Guest post written by Kid Beowulf author Lex Fajardo
This past September, I was invited to participate in San Francisco’s premiere literary festival, LitQuake—more specifically, the kid version of it, called “KidQuake!” KidQuake is a great part of the program that connects professional authors with young readers to get them interested in writing and storytelling and perhaps inspire some of them to try it themselves. I was joined by two other Bay Area kid-lit authors: Mae Respicio, author of “The House That Lou Built” (Wendy Lamb Books), and Jill Diamond, author of the “Lou Lou & Pea” series (FSG). Each of us took turns talking to a packed room of kids and their teachers at the San Francisco Public Library.
I love getting the chance to share Kid Beowulf with young readers, especially at schools and venues like KidQuake. Oftentimes these readers are seeing my work for the first time, and though they might be familiar with Greek Mythology and other legends they’ve read in school, many of them have never heard of “Beowulf,” so it gives me a fun opportunity to tell them about the original story, how it connects to other heroes they might be familiar with, and how I adapted it into a graphic novel.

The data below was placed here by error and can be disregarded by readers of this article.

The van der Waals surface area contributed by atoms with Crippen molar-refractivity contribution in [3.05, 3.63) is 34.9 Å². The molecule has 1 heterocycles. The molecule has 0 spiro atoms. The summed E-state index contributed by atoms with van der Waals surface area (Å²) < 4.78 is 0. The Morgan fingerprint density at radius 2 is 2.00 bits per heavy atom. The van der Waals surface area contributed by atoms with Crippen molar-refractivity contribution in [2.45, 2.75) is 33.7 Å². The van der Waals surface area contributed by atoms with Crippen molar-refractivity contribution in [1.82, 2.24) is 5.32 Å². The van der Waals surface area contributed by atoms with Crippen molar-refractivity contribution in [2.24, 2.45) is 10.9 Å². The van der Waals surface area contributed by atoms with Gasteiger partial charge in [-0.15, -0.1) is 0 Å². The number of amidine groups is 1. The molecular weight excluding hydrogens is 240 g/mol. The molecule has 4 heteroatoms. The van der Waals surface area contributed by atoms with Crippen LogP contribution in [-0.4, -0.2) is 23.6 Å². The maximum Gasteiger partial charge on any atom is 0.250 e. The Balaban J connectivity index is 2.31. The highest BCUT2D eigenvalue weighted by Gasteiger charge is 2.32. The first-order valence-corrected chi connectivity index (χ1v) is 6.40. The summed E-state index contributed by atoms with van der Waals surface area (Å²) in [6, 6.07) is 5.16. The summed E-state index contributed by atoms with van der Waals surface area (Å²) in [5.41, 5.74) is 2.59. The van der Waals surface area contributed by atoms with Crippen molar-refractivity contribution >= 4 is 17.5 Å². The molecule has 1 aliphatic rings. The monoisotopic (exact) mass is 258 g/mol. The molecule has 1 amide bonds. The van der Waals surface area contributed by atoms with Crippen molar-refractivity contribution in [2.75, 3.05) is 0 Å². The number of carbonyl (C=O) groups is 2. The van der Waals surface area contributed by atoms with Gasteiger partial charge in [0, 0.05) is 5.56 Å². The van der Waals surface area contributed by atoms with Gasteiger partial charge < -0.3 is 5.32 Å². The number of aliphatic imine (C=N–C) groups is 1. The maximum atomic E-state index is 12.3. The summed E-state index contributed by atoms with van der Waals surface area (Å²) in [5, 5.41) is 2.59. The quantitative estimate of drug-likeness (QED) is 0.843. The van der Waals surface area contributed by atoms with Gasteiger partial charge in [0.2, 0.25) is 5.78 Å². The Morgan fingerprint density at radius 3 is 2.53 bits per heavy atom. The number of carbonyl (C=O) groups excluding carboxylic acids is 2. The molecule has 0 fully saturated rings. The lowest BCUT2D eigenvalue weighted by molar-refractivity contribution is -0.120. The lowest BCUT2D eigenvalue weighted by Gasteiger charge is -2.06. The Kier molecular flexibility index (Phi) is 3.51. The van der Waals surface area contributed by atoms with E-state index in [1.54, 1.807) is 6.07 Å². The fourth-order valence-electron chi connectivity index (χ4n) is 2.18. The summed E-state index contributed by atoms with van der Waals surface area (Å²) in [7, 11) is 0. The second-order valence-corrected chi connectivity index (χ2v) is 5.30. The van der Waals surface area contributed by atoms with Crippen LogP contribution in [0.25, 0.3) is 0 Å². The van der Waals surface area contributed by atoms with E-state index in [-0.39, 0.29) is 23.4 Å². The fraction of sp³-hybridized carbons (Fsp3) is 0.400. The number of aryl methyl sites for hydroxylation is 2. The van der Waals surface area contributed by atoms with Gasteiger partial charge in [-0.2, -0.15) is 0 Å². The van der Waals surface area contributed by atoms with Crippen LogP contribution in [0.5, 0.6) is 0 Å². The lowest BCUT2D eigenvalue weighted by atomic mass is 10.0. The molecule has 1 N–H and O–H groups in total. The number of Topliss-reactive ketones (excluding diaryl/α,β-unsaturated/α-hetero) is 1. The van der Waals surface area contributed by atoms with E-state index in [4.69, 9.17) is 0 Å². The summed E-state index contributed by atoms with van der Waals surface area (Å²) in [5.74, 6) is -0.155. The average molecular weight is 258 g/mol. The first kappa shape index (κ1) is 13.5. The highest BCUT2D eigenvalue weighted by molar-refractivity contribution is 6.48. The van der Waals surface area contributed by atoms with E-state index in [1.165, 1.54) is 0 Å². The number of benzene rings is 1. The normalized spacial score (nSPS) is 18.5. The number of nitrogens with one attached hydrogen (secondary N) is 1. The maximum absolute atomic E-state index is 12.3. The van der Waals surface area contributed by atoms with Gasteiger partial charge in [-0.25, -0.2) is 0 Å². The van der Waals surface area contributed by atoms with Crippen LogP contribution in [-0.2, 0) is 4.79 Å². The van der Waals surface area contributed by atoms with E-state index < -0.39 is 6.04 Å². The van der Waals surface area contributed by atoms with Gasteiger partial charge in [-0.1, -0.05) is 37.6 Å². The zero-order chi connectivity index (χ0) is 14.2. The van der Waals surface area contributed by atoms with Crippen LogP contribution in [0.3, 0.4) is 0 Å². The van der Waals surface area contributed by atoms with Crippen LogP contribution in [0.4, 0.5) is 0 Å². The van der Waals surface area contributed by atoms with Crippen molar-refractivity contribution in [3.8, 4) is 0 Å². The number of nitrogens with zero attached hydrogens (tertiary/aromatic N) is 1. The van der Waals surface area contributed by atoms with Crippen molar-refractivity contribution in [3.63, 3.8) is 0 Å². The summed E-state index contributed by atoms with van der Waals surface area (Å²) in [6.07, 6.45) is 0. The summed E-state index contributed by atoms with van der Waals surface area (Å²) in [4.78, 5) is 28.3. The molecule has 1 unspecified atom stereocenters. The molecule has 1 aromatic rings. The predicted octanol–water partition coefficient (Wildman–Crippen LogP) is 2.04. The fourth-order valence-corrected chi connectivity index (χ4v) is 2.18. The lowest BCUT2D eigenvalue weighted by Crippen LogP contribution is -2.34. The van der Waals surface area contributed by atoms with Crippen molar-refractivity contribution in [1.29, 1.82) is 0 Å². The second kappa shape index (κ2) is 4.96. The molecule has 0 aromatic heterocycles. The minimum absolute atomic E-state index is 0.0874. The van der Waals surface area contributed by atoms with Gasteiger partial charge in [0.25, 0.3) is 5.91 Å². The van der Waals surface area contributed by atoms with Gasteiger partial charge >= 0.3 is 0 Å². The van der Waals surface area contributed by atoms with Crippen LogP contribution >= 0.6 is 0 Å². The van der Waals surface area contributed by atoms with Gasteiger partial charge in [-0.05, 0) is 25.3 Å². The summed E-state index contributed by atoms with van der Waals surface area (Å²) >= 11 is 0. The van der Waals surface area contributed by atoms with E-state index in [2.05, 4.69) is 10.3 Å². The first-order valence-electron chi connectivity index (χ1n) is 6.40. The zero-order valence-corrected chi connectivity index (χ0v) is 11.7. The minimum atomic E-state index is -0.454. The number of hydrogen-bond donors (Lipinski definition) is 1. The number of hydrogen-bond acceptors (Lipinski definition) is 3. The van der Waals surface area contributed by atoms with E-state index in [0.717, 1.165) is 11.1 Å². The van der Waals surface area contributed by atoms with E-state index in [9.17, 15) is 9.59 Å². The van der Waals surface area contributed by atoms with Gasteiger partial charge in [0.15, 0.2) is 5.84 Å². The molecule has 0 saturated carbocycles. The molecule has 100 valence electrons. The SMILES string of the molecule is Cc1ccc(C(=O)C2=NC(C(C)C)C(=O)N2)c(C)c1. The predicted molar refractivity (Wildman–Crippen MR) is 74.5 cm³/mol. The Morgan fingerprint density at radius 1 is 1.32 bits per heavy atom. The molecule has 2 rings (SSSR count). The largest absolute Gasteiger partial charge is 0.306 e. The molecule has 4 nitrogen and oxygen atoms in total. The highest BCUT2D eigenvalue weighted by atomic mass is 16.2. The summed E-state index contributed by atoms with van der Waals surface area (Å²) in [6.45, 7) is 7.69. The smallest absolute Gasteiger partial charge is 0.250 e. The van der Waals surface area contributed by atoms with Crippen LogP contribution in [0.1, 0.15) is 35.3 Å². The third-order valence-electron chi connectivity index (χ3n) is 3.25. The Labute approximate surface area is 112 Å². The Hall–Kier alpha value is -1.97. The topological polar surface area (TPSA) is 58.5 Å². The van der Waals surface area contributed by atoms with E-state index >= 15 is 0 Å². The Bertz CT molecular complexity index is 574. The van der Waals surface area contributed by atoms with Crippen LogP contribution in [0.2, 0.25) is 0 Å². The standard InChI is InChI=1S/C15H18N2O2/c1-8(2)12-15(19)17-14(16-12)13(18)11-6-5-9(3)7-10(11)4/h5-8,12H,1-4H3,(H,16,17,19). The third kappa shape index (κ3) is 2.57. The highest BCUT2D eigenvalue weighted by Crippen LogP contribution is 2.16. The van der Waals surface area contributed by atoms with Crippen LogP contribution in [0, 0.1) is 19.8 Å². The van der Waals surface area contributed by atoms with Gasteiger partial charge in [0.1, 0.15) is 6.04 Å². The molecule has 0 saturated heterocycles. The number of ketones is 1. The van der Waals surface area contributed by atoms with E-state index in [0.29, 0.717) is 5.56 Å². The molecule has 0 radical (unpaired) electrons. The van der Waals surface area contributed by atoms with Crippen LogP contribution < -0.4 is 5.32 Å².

My favorite part is re-enacting the original story of “Beowulf” and watching the kids’ eyes go wide as I tell them how Beowulf defeated the man-eating monster named Grendel, later defeating the Sea-hag, and finally confronting the dreaded dragon! Later, when I show them my version of those characters they get even more excited to see how I reimagined them as comic characters and see a new story unfold. After I share the origins of the story with them, I like to walk them through the stages of how I make a comic, so if there are any young artists in the crowd, they’ll understand the different parts of writing a script, penciling a page, inking it, and getting it colored.
The kids at KidQuake were a terrific audience, after the presentation I got to chat with them one-on-one and sketch for them too and at the end of the day we both walked away inspired to tell more stories.